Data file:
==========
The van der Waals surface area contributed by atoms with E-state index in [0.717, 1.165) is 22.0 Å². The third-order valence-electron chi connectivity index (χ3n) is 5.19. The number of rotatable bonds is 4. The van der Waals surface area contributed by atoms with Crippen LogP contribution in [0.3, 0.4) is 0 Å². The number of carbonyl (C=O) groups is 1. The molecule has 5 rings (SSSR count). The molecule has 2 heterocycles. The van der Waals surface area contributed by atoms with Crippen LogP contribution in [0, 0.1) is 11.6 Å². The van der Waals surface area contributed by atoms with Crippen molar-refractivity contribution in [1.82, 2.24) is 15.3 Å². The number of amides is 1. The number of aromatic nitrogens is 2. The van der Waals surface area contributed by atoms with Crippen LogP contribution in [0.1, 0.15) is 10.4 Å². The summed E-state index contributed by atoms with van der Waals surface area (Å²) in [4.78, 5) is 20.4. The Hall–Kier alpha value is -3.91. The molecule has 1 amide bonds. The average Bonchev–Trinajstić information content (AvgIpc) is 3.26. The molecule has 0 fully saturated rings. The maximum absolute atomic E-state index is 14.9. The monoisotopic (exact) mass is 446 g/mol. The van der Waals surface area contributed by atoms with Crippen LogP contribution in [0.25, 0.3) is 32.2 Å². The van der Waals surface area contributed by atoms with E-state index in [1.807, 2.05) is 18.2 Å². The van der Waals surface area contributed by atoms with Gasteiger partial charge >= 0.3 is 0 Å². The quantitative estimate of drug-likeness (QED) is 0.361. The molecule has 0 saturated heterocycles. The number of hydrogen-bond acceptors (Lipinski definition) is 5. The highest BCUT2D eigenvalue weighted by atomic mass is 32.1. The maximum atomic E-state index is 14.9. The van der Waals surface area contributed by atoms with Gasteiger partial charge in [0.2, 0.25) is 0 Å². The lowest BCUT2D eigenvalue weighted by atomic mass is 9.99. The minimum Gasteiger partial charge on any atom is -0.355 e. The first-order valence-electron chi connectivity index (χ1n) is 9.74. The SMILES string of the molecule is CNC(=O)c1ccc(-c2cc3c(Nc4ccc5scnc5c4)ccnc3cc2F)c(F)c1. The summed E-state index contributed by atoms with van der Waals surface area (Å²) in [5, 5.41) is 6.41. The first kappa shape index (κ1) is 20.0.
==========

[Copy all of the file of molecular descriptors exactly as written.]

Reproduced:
The van der Waals surface area contributed by atoms with E-state index in [0.717, 1.165) is 22.0 Å². The third-order valence-electron chi connectivity index (χ3n) is 5.19. The number of rotatable bonds is 4. The van der Waals surface area contributed by atoms with Crippen LogP contribution in [0.3, 0.4) is 0 Å². The number of carbonyl (C=O) groups is 1. The molecule has 5 rings (SSSR count). The molecule has 2 heterocycles. The van der Waals surface area contributed by atoms with Crippen LogP contribution in [0, 0.1) is 11.6 Å². The van der Waals surface area contributed by atoms with Crippen molar-refractivity contribution in [1.82, 2.24) is 15.3 Å². The number of amides is 1. The number of aromatic nitrogens is 2. The van der Waals surface area contributed by atoms with Crippen LogP contribution in [0.1, 0.15) is 10.4 Å². The summed E-state index contributed by atoms with van der Waals surface area (Å²) in [4.78, 5) is 20.4. The Hall–Kier alpha value is -3.91. The molecule has 1 amide bonds. The average Bonchev–Trinajstić information content (AvgIpc) is 3.26. The molecule has 0 fully saturated rings. The maximum absolute atomic E-state index is 14.9. The monoisotopic (exact) mass is 446 g/mol. The van der Waals surface area contributed by atoms with Crippen LogP contribution in [0.25, 0.3) is 32.2 Å². The van der Waals surface area contributed by atoms with E-state index in [1.807, 2.05) is 18.2 Å². The van der Waals surface area contributed by atoms with Gasteiger partial charge >= 0.3 is 0 Å². The quantitative estimate of drug-likeness (QED) is 0.361. The molecule has 0 saturated heterocycles. The number of hydrogen-bond acceptors (Lipinski definition) is 5. The highest BCUT2D eigenvalue weighted by atomic mass is 32.1. The maximum atomic E-state index is 14.9. The van der Waals surface area contributed by atoms with Gasteiger partial charge in [0.2, 0.25) is 0 Å². The lowest BCUT2D eigenvalue weighted by atomic mass is 9.99. The minimum Gasteiger partial charge on any atom is -0.355 e. The first-order valence-electron chi connectivity index (χ1n) is 9.74. The SMILES string of the molecule is CNC(=O)c1ccc(-c2cc3c(Nc4ccc5scnc5c4)ccnc3cc2F)c(F)c1. The summed E-state index contributed by atoms with van der Waals surface area (Å²) in [5, 5.41) is 6.41. The first kappa shape index (κ1) is 20.0.